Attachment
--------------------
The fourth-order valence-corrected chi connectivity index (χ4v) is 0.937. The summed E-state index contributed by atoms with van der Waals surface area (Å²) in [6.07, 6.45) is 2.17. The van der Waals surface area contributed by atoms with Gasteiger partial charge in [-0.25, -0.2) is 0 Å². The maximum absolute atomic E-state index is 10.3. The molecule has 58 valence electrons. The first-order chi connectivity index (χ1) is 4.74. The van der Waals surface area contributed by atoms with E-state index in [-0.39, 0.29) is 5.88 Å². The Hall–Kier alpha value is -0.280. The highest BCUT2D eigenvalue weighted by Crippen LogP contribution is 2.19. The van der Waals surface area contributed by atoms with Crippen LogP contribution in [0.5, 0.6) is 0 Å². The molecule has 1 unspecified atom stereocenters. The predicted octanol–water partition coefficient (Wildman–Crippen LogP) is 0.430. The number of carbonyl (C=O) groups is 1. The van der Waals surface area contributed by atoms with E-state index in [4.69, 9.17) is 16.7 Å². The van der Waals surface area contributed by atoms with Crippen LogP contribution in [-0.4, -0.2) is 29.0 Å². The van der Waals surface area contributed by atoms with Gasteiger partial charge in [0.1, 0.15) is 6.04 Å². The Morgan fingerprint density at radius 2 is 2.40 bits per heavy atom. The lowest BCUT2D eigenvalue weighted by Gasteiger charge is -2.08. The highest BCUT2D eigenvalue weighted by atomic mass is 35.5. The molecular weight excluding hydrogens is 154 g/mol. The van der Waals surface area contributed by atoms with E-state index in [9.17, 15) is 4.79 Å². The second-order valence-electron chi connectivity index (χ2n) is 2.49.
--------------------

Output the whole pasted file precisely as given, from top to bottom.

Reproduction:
The fourth-order valence-corrected chi connectivity index (χ4v) is 0.937. The summed E-state index contributed by atoms with van der Waals surface area (Å²) in [6.07, 6.45) is 2.17. The van der Waals surface area contributed by atoms with Gasteiger partial charge in [-0.25, -0.2) is 0 Å². The maximum absolute atomic E-state index is 10.3. The molecule has 58 valence electrons. The first-order chi connectivity index (χ1) is 4.74. The van der Waals surface area contributed by atoms with E-state index in [-0.39, 0.29) is 5.88 Å². The Hall–Kier alpha value is -0.280. The highest BCUT2D eigenvalue weighted by Crippen LogP contribution is 2.19. The van der Waals surface area contributed by atoms with Crippen LogP contribution in [0.5, 0.6) is 0 Å². The molecule has 1 unspecified atom stereocenters. The predicted octanol–water partition coefficient (Wildman–Crippen LogP) is 0.430. The number of carbonyl (C=O) groups is 1. The van der Waals surface area contributed by atoms with E-state index in [4.69, 9.17) is 16.7 Å². The van der Waals surface area contributed by atoms with Crippen LogP contribution in [-0.4, -0.2) is 29.0 Å². The van der Waals surface area contributed by atoms with Gasteiger partial charge in [0.1, 0.15) is 6.04 Å². The Morgan fingerprint density at radius 2 is 2.40 bits per heavy atom. The lowest BCUT2D eigenvalue weighted by Gasteiger charge is -2.08. The highest BCUT2D eigenvalue weighted by atomic mass is 35.5. The molecular weight excluding hydrogens is 154 g/mol. The van der Waals surface area contributed by atoms with E-state index in [9.17, 15) is 4.79 Å². The second-order valence-electron chi connectivity index (χ2n) is 2.49.